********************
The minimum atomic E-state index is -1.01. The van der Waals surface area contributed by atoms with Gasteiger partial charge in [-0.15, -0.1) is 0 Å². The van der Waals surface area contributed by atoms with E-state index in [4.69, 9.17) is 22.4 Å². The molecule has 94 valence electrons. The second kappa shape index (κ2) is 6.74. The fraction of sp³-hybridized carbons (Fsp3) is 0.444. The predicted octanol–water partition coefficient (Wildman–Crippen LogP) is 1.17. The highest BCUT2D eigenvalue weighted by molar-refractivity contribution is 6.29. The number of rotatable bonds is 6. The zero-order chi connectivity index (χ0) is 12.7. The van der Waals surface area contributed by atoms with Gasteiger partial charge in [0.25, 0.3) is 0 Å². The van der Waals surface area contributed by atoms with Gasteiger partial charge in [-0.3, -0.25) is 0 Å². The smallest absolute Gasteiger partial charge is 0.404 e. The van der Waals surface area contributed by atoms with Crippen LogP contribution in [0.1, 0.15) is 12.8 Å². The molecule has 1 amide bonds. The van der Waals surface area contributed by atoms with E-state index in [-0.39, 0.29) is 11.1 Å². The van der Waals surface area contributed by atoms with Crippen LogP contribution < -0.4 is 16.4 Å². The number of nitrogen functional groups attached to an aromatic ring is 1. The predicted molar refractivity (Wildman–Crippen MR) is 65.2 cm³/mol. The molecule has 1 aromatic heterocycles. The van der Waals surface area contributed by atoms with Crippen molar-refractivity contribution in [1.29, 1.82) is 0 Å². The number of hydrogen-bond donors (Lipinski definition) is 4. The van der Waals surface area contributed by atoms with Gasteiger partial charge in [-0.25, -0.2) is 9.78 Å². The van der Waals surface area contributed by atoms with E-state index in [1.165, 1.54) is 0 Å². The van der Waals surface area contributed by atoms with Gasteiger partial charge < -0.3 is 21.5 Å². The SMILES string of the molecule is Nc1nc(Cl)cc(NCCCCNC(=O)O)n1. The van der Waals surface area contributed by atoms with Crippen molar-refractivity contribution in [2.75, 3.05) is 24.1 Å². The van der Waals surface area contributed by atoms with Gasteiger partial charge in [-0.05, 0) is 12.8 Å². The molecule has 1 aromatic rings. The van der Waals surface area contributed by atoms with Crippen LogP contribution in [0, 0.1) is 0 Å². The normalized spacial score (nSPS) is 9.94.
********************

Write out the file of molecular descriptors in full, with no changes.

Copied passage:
The minimum atomic E-state index is -1.01. The van der Waals surface area contributed by atoms with Gasteiger partial charge in [-0.15, -0.1) is 0 Å². The van der Waals surface area contributed by atoms with E-state index in [4.69, 9.17) is 22.4 Å². The molecule has 94 valence electrons. The second kappa shape index (κ2) is 6.74. The fraction of sp³-hybridized carbons (Fsp3) is 0.444. The predicted octanol–water partition coefficient (Wildman–Crippen LogP) is 1.17. The highest BCUT2D eigenvalue weighted by molar-refractivity contribution is 6.29. The number of rotatable bonds is 6. The zero-order chi connectivity index (χ0) is 12.7. The van der Waals surface area contributed by atoms with Gasteiger partial charge in [0.25, 0.3) is 0 Å². The van der Waals surface area contributed by atoms with Gasteiger partial charge in [-0.3, -0.25) is 0 Å². The smallest absolute Gasteiger partial charge is 0.404 e. The van der Waals surface area contributed by atoms with Crippen LogP contribution in [0.1, 0.15) is 12.8 Å². The molecule has 1 amide bonds. The van der Waals surface area contributed by atoms with E-state index in [-0.39, 0.29) is 11.1 Å². The van der Waals surface area contributed by atoms with Crippen LogP contribution < -0.4 is 16.4 Å². The number of nitrogen functional groups attached to an aromatic ring is 1. The predicted molar refractivity (Wildman–Crippen MR) is 65.2 cm³/mol. The molecule has 1 aromatic heterocycles. The van der Waals surface area contributed by atoms with Crippen molar-refractivity contribution in [1.29, 1.82) is 0 Å². The number of hydrogen-bond donors (Lipinski definition) is 4. The van der Waals surface area contributed by atoms with Gasteiger partial charge in [-0.25, -0.2) is 9.78 Å². The van der Waals surface area contributed by atoms with E-state index in [1.165, 1.54) is 0 Å². The van der Waals surface area contributed by atoms with Gasteiger partial charge < -0.3 is 21.5 Å². The SMILES string of the molecule is Nc1nc(Cl)cc(NCCCCNC(=O)O)n1. The van der Waals surface area contributed by atoms with Crippen molar-refractivity contribution in [2.75, 3.05) is 24.1 Å². The van der Waals surface area contributed by atoms with Gasteiger partial charge in [-0.05, 0) is 12.8 Å². The molecule has 1 aromatic rings. The van der Waals surface area contributed by atoms with Crippen LogP contribution in [0, 0.1) is 0 Å². The normalized spacial score (nSPS) is 9.94.